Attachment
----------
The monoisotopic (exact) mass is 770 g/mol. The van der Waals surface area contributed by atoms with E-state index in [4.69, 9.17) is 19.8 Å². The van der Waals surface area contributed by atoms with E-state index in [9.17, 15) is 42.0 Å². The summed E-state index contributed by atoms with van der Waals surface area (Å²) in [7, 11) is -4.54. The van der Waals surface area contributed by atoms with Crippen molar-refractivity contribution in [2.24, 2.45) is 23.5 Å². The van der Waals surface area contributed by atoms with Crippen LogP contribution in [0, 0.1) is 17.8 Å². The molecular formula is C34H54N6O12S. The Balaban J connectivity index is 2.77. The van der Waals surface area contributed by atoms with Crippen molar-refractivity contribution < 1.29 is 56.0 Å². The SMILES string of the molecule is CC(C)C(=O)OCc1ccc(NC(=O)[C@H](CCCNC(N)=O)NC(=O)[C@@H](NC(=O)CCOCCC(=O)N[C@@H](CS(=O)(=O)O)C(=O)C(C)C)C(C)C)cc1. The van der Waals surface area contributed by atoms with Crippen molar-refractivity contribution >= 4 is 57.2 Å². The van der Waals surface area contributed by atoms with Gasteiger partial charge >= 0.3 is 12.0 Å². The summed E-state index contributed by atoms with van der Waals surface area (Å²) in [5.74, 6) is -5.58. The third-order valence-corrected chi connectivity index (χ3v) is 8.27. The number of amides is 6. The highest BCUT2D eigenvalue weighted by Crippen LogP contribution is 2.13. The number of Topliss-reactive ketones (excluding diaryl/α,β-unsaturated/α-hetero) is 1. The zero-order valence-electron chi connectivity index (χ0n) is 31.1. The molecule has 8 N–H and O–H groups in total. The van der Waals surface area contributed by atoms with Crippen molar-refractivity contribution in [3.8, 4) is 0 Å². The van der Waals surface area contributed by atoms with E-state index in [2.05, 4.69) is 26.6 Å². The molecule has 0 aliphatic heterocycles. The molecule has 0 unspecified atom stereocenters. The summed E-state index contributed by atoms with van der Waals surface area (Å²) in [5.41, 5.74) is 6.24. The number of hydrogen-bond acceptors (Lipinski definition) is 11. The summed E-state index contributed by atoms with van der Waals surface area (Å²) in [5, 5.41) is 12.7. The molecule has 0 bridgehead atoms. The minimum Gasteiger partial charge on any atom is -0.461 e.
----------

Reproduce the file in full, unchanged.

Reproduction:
The monoisotopic (exact) mass is 770 g/mol. The van der Waals surface area contributed by atoms with E-state index in [4.69, 9.17) is 19.8 Å². The van der Waals surface area contributed by atoms with E-state index in [9.17, 15) is 42.0 Å². The summed E-state index contributed by atoms with van der Waals surface area (Å²) in [7, 11) is -4.54. The van der Waals surface area contributed by atoms with Crippen molar-refractivity contribution in [2.24, 2.45) is 23.5 Å². The van der Waals surface area contributed by atoms with Crippen LogP contribution in [0, 0.1) is 17.8 Å². The molecular formula is C34H54N6O12S. The Balaban J connectivity index is 2.77. The van der Waals surface area contributed by atoms with Crippen molar-refractivity contribution < 1.29 is 56.0 Å². The SMILES string of the molecule is CC(C)C(=O)OCc1ccc(NC(=O)[C@H](CCCNC(N)=O)NC(=O)[C@@H](NC(=O)CCOCCC(=O)N[C@@H](CS(=O)(=O)O)C(=O)C(C)C)C(C)C)cc1. The van der Waals surface area contributed by atoms with Crippen molar-refractivity contribution >= 4 is 57.2 Å². The van der Waals surface area contributed by atoms with Gasteiger partial charge >= 0.3 is 12.0 Å². The summed E-state index contributed by atoms with van der Waals surface area (Å²) in [5.74, 6) is -5.58. The third-order valence-corrected chi connectivity index (χ3v) is 8.27. The number of amides is 6. The highest BCUT2D eigenvalue weighted by Crippen LogP contribution is 2.13. The number of Topliss-reactive ketones (excluding diaryl/α,β-unsaturated/α-hetero) is 1. The zero-order valence-electron chi connectivity index (χ0n) is 31.1. The molecule has 8 N–H and O–H groups in total. The van der Waals surface area contributed by atoms with Crippen molar-refractivity contribution in [3.8, 4) is 0 Å². The van der Waals surface area contributed by atoms with E-state index in [2.05, 4.69) is 26.6 Å². The molecule has 0 aliphatic heterocycles. The molecule has 0 unspecified atom stereocenters. The summed E-state index contributed by atoms with van der Waals surface area (Å²) in [5.41, 5.74) is 6.24. The number of hydrogen-bond acceptors (Lipinski definition) is 11. The summed E-state index contributed by atoms with van der Waals surface area (Å²) in [5, 5.41) is 12.7. The molecule has 0 bridgehead atoms. The minimum Gasteiger partial charge on any atom is -0.461 e.